Interpretive Summary: SAVE Act is introduced
By: Sydney Sheffield
The Safeguarding American Value-Added Exports Act (SAVE Act) was recently introduced in the House and Senate, to protect American food products from foreign trade practices. The SAVE Act was introduced by U.S. Representatives Dusty Johnson (R-SD), Jim Costa (D-CA), Michelle Fischbach (R-MN), and Jimmy Panetta (D-CA) in the House and U.S. Senators John Thune (R-S.D.), Tammy Baldwin (D-WI), Roger Marshall (R-KS), and Tina Smith (D-MN) in the Senate.
“By exploiting valid geographical indication protections, global competitors have for decades tried to limit competition, block imports, and restrict American-made products from being able to use common food and beverage names,” said Senator Thune. “I’m proud to lead this effort in the Senate to help level the playing field for U.S. producers by ensuring they can use common food names and preserve and expand foreign market access for their products.”
The SAVE Act would amend the Agriculture Trade Act of 1978 to include and define a list of common names for ag commodities, food products, and terms used in the marketing and packaging of products. The bill would also direct the Secretary of Agriculture and the U.S. Trade Representative to negotiate with our foreign trading partners to defend the right to use common names for ag commodities in those same foreign markets.
According to the authors of the bill, the European Union has begun using economic and political influence to implement trade practices under the guise of protecting geographic indicators that are considered unfair to the United States by blocking United States agricultural products from being sold in international markets.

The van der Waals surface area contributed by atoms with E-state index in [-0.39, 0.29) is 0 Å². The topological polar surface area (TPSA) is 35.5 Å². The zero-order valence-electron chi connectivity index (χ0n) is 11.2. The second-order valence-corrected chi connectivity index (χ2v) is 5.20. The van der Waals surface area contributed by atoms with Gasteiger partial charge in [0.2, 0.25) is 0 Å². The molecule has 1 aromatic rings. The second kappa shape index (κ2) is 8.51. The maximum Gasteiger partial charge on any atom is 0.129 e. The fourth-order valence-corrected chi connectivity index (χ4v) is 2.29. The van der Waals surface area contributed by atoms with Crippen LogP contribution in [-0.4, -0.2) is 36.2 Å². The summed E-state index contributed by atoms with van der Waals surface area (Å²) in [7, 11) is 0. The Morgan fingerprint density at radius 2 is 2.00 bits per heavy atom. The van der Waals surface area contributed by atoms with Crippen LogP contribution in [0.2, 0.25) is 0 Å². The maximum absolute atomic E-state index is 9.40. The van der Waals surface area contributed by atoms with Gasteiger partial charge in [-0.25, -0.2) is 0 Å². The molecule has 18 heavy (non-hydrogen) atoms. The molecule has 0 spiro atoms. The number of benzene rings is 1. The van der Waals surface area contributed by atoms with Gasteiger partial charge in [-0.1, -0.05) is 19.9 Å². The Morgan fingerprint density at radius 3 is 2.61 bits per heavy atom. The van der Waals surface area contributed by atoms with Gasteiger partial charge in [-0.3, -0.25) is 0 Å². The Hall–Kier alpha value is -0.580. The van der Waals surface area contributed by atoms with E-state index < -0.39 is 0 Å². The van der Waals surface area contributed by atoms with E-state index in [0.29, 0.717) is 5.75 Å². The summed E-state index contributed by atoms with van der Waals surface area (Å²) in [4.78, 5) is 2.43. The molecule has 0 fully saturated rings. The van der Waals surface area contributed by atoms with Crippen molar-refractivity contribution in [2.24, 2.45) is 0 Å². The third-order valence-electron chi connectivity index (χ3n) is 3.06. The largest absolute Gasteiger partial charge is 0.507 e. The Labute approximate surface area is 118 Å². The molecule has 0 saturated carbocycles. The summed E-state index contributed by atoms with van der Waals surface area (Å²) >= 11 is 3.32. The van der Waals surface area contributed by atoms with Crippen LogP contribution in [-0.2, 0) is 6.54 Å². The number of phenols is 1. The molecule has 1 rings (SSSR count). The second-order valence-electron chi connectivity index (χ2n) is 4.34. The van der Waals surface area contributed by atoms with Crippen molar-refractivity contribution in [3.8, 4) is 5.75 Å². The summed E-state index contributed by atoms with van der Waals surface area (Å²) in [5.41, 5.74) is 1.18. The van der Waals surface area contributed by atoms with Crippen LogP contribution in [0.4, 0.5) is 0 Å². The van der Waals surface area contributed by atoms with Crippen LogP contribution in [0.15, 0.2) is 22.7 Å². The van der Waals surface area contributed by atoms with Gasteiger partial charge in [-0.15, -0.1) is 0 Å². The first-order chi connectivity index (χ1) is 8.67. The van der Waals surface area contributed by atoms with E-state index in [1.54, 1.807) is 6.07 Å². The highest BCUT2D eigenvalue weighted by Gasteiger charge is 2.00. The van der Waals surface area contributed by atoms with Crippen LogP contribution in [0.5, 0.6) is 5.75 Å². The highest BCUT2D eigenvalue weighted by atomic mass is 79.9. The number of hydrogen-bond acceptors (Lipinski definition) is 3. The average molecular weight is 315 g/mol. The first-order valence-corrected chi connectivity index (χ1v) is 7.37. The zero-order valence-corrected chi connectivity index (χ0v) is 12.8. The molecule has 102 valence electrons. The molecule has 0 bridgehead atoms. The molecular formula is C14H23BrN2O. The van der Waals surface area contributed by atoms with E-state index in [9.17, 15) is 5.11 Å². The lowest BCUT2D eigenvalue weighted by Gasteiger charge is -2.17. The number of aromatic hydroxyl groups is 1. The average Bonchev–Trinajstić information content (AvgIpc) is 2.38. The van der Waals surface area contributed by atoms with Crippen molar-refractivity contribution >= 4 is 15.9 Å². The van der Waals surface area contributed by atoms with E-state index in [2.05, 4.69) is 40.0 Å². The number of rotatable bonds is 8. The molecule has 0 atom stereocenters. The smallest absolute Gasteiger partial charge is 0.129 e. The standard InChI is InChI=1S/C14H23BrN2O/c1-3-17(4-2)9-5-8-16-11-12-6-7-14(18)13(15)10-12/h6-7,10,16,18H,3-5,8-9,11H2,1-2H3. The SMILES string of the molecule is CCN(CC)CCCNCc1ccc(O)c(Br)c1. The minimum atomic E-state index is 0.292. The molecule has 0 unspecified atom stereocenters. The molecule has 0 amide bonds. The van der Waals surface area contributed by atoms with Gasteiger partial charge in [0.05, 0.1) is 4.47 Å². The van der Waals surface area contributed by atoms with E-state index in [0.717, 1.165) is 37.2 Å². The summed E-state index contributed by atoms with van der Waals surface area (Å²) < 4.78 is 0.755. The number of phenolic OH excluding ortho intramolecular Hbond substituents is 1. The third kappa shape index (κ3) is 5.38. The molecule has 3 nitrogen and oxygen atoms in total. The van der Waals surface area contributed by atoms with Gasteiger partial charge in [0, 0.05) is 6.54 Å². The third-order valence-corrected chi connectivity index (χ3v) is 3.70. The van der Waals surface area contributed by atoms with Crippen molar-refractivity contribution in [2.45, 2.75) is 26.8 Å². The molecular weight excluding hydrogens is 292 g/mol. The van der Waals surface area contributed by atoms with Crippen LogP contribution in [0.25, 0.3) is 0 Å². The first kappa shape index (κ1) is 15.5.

Specifically, the SAVE Act will:
- Explicitly defining “common names” as a term ordinarily used for marketing a food product, as determined by the U.S. Department of Agriculture (USDA)
- Defining foreign restrictions of those common names as an unfair trade practice
- Directing USDA to “coordinate with the U.S. Trade Representative to proactively defend the right to use common names for agricultural commodities or food products in their markets” through various negotiating tools
“For years, the European Union has abused geographical indicators as a non-tariff trade barrier, limiting U.S. agriculture export opportunities simply because they rely on using common food names that have been established for decades,” said Representative Fischbach. “The SAVE Act protects common names to ensure U.S. agriculture products can be sold worldwide. I am proud to join my colleagues in introducing this legislation that will help restore market access.”
Many in the agriculture industry are in support of the SAVE Act. Jim Mulhern, President and CEO of the National Milk Producers Federation, said, “The dairy producer community thanks Senators Thune and Baldwin and Representatives Johnson, Costa, Fischbach, and Panetta for their introduction of the bipartisan SAVE Act today. This legislation will raise the ambition of the U.S. government to preserve the rights of U.S. dairy producers to continue using cheese names long established as generic. We look forward to continuing to work with USDA, USTR, and our allies in American agriculture to ensure that U.S. dairy farmers and cooperatives can compete on a level playing field around the world.”
Read the SAVE Act here.